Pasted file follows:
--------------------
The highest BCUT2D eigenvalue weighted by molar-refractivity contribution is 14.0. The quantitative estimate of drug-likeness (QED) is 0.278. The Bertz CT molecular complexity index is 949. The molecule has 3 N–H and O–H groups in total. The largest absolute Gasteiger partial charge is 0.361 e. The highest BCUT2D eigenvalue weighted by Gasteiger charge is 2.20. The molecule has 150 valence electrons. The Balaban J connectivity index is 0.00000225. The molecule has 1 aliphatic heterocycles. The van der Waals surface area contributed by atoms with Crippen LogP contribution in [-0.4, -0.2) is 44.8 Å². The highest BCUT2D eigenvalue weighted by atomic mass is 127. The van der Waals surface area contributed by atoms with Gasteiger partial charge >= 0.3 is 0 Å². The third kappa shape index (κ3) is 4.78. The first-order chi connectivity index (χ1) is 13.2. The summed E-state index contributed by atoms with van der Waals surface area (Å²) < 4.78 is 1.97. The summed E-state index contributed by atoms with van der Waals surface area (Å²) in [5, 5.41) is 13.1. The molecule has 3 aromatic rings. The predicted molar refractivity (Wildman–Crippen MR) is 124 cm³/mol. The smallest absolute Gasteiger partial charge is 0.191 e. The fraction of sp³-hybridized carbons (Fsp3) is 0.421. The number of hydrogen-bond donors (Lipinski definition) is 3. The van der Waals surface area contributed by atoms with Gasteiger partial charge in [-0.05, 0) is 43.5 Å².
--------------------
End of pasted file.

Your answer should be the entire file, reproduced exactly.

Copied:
The highest BCUT2D eigenvalue weighted by molar-refractivity contribution is 14.0. The quantitative estimate of drug-likeness (QED) is 0.278. The Bertz CT molecular complexity index is 949. The molecule has 3 N–H and O–H groups in total. The largest absolute Gasteiger partial charge is 0.361 e. The highest BCUT2D eigenvalue weighted by Gasteiger charge is 2.20. The molecule has 150 valence electrons. The Balaban J connectivity index is 0.00000225. The molecule has 1 aliphatic heterocycles. The van der Waals surface area contributed by atoms with Crippen LogP contribution in [-0.4, -0.2) is 44.8 Å². The highest BCUT2D eigenvalue weighted by atomic mass is 127. The van der Waals surface area contributed by atoms with Gasteiger partial charge >= 0.3 is 0 Å². The third kappa shape index (κ3) is 4.78. The first-order chi connectivity index (χ1) is 13.2. The summed E-state index contributed by atoms with van der Waals surface area (Å²) < 4.78 is 1.97. The summed E-state index contributed by atoms with van der Waals surface area (Å²) in [5, 5.41) is 13.1. The molecule has 3 aromatic rings. The predicted molar refractivity (Wildman–Crippen MR) is 124 cm³/mol. The smallest absolute Gasteiger partial charge is 0.191 e. The fraction of sp³-hybridized carbons (Fsp3) is 0.421. The number of hydrogen-bond donors (Lipinski definition) is 3. The van der Waals surface area contributed by atoms with Gasteiger partial charge in [-0.05, 0) is 43.5 Å².